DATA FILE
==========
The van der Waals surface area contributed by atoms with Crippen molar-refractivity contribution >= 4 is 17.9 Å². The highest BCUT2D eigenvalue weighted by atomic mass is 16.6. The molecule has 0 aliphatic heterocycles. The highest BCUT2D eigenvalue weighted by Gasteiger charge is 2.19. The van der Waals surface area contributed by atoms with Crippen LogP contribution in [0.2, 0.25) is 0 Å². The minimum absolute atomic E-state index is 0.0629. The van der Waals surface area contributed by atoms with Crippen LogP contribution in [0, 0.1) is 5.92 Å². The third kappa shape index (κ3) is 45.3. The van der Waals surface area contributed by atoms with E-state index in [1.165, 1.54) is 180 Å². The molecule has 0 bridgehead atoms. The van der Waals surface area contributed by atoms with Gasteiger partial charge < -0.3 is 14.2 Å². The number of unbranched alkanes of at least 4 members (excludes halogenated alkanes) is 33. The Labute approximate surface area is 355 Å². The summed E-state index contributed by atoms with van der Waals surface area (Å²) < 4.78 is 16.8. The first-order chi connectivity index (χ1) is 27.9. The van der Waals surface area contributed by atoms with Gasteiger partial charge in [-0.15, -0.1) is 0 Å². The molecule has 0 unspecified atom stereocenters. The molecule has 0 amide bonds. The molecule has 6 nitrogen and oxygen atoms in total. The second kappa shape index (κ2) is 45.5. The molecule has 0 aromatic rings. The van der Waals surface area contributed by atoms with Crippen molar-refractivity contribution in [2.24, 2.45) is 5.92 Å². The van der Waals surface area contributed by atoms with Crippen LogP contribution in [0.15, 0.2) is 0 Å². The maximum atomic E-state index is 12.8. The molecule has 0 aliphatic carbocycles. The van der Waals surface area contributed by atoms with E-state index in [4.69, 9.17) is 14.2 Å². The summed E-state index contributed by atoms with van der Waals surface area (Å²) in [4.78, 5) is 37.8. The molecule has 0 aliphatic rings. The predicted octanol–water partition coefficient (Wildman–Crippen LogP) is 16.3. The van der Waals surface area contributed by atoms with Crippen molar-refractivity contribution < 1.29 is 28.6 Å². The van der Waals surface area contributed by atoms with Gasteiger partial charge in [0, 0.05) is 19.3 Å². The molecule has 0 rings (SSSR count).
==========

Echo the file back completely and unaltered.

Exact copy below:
The van der Waals surface area contributed by atoms with Crippen molar-refractivity contribution >= 4 is 17.9 Å². The highest BCUT2D eigenvalue weighted by atomic mass is 16.6. The molecule has 0 aliphatic heterocycles. The highest BCUT2D eigenvalue weighted by Gasteiger charge is 2.19. The van der Waals surface area contributed by atoms with Crippen LogP contribution in [0.2, 0.25) is 0 Å². The minimum absolute atomic E-state index is 0.0629. The van der Waals surface area contributed by atoms with Crippen LogP contribution in [0, 0.1) is 5.92 Å². The third kappa shape index (κ3) is 45.3. The van der Waals surface area contributed by atoms with E-state index in [1.165, 1.54) is 180 Å². The molecule has 0 bridgehead atoms. The van der Waals surface area contributed by atoms with Gasteiger partial charge < -0.3 is 14.2 Å². The number of unbranched alkanes of at least 4 members (excludes halogenated alkanes) is 33. The Labute approximate surface area is 355 Å². The summed E-state index contributed by atoms with van der Waals surface area (Å²) < 4.78 is 16.8. The first-order chi connectivity index (χ1) is 27.9. The van der Waals surface area contributed by atoms with Gasteiger partial charge in [-0.15, -0.1) is 0 Å². The molecule has 0 unspecified atom stereocenters. The molecule has 0 amide bonds. The molecule has 6 nitrogen and oxygen atoms in total. The second kappa shape index (κ2) is 45.5. The molecule has 0 aromatic rings. The van der Waals surface area contributed by atoms with Crippen molar-refractivity contribution in [2.24, 2.45) is 5.92 Å². The van der Waals surface area contributed by atoms with Crippen LogP contribution in [0.15, 0.2) is 0 Å². The maximum atomic E-state index is 12.8. The molecule has 0 aliphatic carbocycles. The van der Waals surface area contributed by atoms with E-state index in [4.69, 9.17) is 14.2 Å². The summed E-state index contributed by atoms with van der Waals surface area (Å²) in [4.78, 5) is 37.8. The molecule has 0 aliphatic rings. The predicted octanol–water partition coefficient (Wildman–Crippen LogP) is 16.3. The van der Waals surface area contributed by atoms with Crippen molar-refractivity contribution < 1.29 is 28.6 Å². The van der Waals surface area contributed by atoms with Gasteiger partial charge in [0, 0.05) is 19.3 Å². The molecule has 0 rings (SSSR count).